From Headshots to Headlines: An Interview With Peter Hurley

From Headshots to Headlines: An Interview With Peter Hurley

Headshot photography has been making major headlines recently. A few weeks ago, the Wall Street Journal interviewed headshot guru Peter Hurley about the importance of a professional headshot in a quickly changing business landscape (The Perfect Professional Headshot Is Worth $1,000, and Maybe Even a Job).

His print interview was quickly followed by a segment on Good Morning America, where he once again discussed the importance and value of a quality headshot. In the midst of this press whirlwind, Hurley was kind enough to sit down with me for a few minutes to discuss his career and the professional headshot phenomenon.

The Biggest Growing Genre In Portrait Photography

Over the past few years, headshot photography, as well as the need for skilled headshot photographers, has grown exponentially. Hurley credits much of this to our post-pandemic world, where many industries have remained largely online, and our respective digital personas have taken on an importance beyond what most people could have imagined a few years ago. Regarding business in 2022, he says, “You’re looking at your phone all day long, you’re on Zoom if you’re in meetings, and they’re seeing you, so it’s important to put yourself out there, visually, in this digital realm.” Indeed, studies have shown that LinkedIn profiles with a photo receive 21 times more views than those without one, and Hurley himself believes that is a conservative estimate.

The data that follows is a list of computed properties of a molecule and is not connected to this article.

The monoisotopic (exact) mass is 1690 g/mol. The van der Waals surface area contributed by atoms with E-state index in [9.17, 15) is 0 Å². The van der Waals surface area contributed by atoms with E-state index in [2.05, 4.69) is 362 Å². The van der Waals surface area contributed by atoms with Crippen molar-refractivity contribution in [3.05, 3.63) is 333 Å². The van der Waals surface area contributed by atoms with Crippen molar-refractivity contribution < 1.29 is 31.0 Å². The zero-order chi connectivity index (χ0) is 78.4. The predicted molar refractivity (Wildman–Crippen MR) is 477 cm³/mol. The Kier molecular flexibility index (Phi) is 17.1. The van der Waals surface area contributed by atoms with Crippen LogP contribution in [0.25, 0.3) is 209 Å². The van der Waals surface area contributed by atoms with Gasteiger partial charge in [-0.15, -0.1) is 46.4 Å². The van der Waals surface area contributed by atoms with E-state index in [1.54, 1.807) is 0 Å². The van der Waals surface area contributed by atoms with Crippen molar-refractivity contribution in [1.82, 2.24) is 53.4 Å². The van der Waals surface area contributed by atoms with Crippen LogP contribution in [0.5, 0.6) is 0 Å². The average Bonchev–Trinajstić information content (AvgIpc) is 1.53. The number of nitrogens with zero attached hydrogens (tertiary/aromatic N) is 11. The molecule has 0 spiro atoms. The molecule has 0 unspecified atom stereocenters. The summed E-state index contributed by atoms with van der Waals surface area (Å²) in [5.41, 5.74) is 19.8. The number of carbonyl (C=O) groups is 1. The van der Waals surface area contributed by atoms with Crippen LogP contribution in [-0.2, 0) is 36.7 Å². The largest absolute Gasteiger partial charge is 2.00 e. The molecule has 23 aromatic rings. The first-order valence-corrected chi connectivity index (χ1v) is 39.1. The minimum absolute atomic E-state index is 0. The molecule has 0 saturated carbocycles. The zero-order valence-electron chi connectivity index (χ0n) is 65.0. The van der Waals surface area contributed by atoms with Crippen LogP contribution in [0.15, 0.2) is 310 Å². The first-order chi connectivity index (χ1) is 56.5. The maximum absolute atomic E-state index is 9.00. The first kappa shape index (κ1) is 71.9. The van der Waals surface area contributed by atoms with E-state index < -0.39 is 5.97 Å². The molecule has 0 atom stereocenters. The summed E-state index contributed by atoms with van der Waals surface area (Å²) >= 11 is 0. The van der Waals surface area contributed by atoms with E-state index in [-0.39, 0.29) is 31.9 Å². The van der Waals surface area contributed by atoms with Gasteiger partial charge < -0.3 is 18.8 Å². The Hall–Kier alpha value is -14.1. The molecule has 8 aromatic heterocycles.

Hurley knows firsthand how fast the genre of headshot photography has been expanding, as his organization, the Headshot Crew, boasts over 20,000 photographers, with members across the globe. (Full disclosure, I am an Associate in the Headshot Crew, and I am experiencing this headshot phenomenon firsthand). As the need for high-quality headshots has grown, and as many people either chose or were forced to find a new career path due to the pandemic, Hurley believes that now is a time of great opportunity for headshot photographers to grow their businesses.

Image by Peter Hurley |

The $1,000 Headshot Phenomenon

“I didn’t create the $1000 headshot, but everyone is following a recipe now that works.” When Hurley discusses his “recipe,” he is not only referencing lighting and coaching, but also a sales strategy developed by Scottsdale-based photographer Tony Taafe. Dubbed the “TNT Method,” Hurley believes that this approach has been an instrumental ingredient in helping headshot photographers in various markets achieve $1,000+ headshot sales on the regular.

According to Taafe, the TNT method is a client-centered approach, where sales are the natural by-product of a great experience. It encourages photographers to not only focus on experience, but also to charge enough to grow a sustainable and profitable business. Taafe credits this method, as well as the training he received from Hurley, for his success as one of the busiest headshot photographers in the world, with studios in both Scottsdale and Los Angeles.